Ferguson leads tributes at funeral of Seán Fallon


Soccer:Manchester United manager Alex Ferguson paid tribute to former Celtic and Republic of Ireland player Seán Fallon at his funeral today in Glasgow.

The Sligo man died at the age of 90 last week, leaving a legacy which included his time as assistant manager to Jock Stein when the club became the first British team to lift the European Cup in 1967.

Hundreds of mourners attended his funeral service at the Church of Christ the King at Kings Park in Glasgow, including Ferguson and famous Celtic faces such as current manager Neil Lennon and a number of current and former players.

Ferguson addressed the congregation to pay tribute to “a great man”.

He said: “I think it’s very difficult for people who are successful to remain humble, it’s a touch of greatness. Seán always had that greatness.

“Through his background, his upbringing, his Irishness, that breeds humility and also loyalty, he would never let you down.”

Although Ferguson was a supporter of rival Glasgow side Rangers, he formed a strong friendship with Fallon as he built his career as a coach and a manager.

He praised him for his role as assistant manager to Stein and said he was talented in the position, which required him to “get to the heart of the dressingroom, make sure you know what’s going on and you can help the way that the manager sometimes cannot help”.

Ferguson also spoke of Fallon’s skill in developing young talent and working with Stein to create arguably the greatest Celtic team of all time.

He said: “That was the structure that I think helped Celtic become great and to become the first club in Britain the lift the European Cup.”

The Old Trafford manager also shared some personal insight into how well the pair knew each other.

He said: “Over these years he became a great friend of mine and a great supporter of me. He had great observation, which I must say only (his wife) Cathy’s got.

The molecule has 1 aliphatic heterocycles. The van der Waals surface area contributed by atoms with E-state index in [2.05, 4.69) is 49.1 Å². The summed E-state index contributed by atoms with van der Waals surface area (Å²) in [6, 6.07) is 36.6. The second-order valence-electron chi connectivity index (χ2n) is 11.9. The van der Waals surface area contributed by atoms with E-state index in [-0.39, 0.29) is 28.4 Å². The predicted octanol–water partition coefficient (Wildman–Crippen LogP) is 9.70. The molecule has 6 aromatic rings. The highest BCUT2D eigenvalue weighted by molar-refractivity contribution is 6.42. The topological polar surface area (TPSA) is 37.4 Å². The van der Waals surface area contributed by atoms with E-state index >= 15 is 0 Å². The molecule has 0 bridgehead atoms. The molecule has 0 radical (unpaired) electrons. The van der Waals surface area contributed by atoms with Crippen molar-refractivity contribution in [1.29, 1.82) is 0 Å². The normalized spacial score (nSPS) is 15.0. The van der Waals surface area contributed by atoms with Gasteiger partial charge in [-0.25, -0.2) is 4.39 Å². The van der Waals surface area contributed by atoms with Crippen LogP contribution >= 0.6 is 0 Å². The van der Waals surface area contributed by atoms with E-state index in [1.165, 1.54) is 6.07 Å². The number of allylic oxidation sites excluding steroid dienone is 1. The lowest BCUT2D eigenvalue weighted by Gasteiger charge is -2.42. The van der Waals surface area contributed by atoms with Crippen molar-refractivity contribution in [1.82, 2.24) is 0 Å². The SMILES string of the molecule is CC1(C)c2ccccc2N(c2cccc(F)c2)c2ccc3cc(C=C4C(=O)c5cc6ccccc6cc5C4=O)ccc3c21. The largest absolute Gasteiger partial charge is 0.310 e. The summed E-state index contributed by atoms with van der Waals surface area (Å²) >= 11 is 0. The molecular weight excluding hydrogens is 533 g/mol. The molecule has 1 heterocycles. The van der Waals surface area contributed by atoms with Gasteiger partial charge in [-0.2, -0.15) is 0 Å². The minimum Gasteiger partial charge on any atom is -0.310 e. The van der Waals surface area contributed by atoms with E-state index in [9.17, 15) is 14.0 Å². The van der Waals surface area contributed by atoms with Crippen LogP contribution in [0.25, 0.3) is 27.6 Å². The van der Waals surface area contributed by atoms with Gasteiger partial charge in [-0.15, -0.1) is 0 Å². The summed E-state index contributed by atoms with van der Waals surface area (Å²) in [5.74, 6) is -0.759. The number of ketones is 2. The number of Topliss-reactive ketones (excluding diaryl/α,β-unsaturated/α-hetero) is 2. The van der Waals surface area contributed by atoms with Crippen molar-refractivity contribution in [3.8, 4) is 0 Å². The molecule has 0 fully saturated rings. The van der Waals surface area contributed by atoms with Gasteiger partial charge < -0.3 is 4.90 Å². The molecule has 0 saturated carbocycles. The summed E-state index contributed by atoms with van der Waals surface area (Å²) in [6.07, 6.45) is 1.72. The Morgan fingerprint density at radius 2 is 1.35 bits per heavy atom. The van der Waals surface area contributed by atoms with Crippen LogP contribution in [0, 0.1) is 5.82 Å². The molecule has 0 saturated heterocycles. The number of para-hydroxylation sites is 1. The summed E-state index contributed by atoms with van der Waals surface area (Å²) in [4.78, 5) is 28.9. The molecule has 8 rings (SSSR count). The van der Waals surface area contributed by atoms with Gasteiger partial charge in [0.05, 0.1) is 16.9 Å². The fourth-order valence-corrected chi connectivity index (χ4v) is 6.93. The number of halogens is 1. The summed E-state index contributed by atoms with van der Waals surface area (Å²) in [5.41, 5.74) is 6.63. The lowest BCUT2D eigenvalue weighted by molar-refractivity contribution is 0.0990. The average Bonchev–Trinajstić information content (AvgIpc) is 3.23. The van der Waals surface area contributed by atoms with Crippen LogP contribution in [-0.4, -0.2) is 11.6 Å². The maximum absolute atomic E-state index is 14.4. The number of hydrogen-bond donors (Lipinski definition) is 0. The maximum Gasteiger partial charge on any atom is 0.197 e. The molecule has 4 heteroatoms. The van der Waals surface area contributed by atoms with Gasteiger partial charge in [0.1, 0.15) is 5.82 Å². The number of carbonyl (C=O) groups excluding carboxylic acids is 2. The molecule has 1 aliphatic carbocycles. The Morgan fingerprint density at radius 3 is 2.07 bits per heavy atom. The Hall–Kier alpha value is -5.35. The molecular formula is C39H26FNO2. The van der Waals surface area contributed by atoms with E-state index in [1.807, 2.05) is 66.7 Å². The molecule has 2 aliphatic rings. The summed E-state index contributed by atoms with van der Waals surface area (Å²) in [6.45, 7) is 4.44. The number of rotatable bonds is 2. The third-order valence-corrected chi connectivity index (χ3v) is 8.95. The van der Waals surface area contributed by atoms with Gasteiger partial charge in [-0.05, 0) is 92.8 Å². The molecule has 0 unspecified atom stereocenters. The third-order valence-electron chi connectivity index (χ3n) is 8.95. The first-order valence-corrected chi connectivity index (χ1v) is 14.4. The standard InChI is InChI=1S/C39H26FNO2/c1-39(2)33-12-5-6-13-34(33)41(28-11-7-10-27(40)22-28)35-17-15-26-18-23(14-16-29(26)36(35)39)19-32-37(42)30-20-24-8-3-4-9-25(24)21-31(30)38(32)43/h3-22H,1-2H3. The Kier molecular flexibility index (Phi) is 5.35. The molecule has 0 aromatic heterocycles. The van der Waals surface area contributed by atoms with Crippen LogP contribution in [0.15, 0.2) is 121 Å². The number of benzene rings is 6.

“He said he could tell, watching me on the telly, when I’m angry and when I’m happy. I thought I was always angry.

“What a fantastic man and it’s a privilege for me to be here.”

Among the mourners were other Celtic veterans including Kenny Dalglish and Tommy Gemmell, who scored against Inter Milan when they won the European Cup in 1967.

Current players present at the service included captain Scott Brown, Tony Watt, Adam Matthews and Georgios Samaras.

Fallon leaves behind his wife, Myra, five daughters and a son.

His grandchildren, in turn, paid their tributes to their “Papa”.

One said: “Our papa said he realised his dreams. He’d a family he loved, a job he loved. May we all be so blessed.”

Fallon played eight times for his country, making his debut against Norway in November 1950 and scoring twice, against West Germany and France, in the years that followed.

Fallon said he began to support the Glasgow club because his father had taken to going to see them while recovering in the city from wounds sustained in the first World War.

In the end, when offered a choice between moving to Celtic or West Brom after impressing with Sligo Rovers and Glenavon, he opted for the Scots despite having to settle for a lot less money.

Having made his debut towards the end of the 1949/50 season, he quickly established himself as a key member of the team and was appointed captain. He, in turn, made Stein his vice-captain, in part because he wanted to improve the stature of his friend who was considered by some of the younger players to be over the hill at 29. Fallon had, in fact, lied about his own age, claiming to be 24 rather than 28 and was, unbeknownst to his team-mates or manager, almost the same age as Stein.

The Scot succeeded him as skipper when Fallon was sidelined by injury in 1952, but Fallon played more than 250 games, winning a double, another Scottish Cup and two League Cups before his retirement in 1958.

When Stein became Celtic manager in 1965, he asked Fallon to be his assistant and the partnership delivered nine league titles, seven Scottish Cups, six League Cups and, of course, the European triumph of 1967. One of the Irish man’s key roles was recruitment and he is credited with talking many of the club’s greatest players into signing up.

He was, he admitted, “hurt deep in my heart” when he was later demoted by Stein to the position of chief scout but he accepted the job because, he said, of his great love for the club and the pair’s friendship endured until the Scot’s sudden death in 1985.

By then, Fallon had had a brief spell in charge of Dumbarton but his association with Celtic remained close right up until his passing with the former left back and sometime striker back at the club last year both to unveil the championship flag at the start of this season and to celebrate his 90th birthday with members of the Lisbon Lions.

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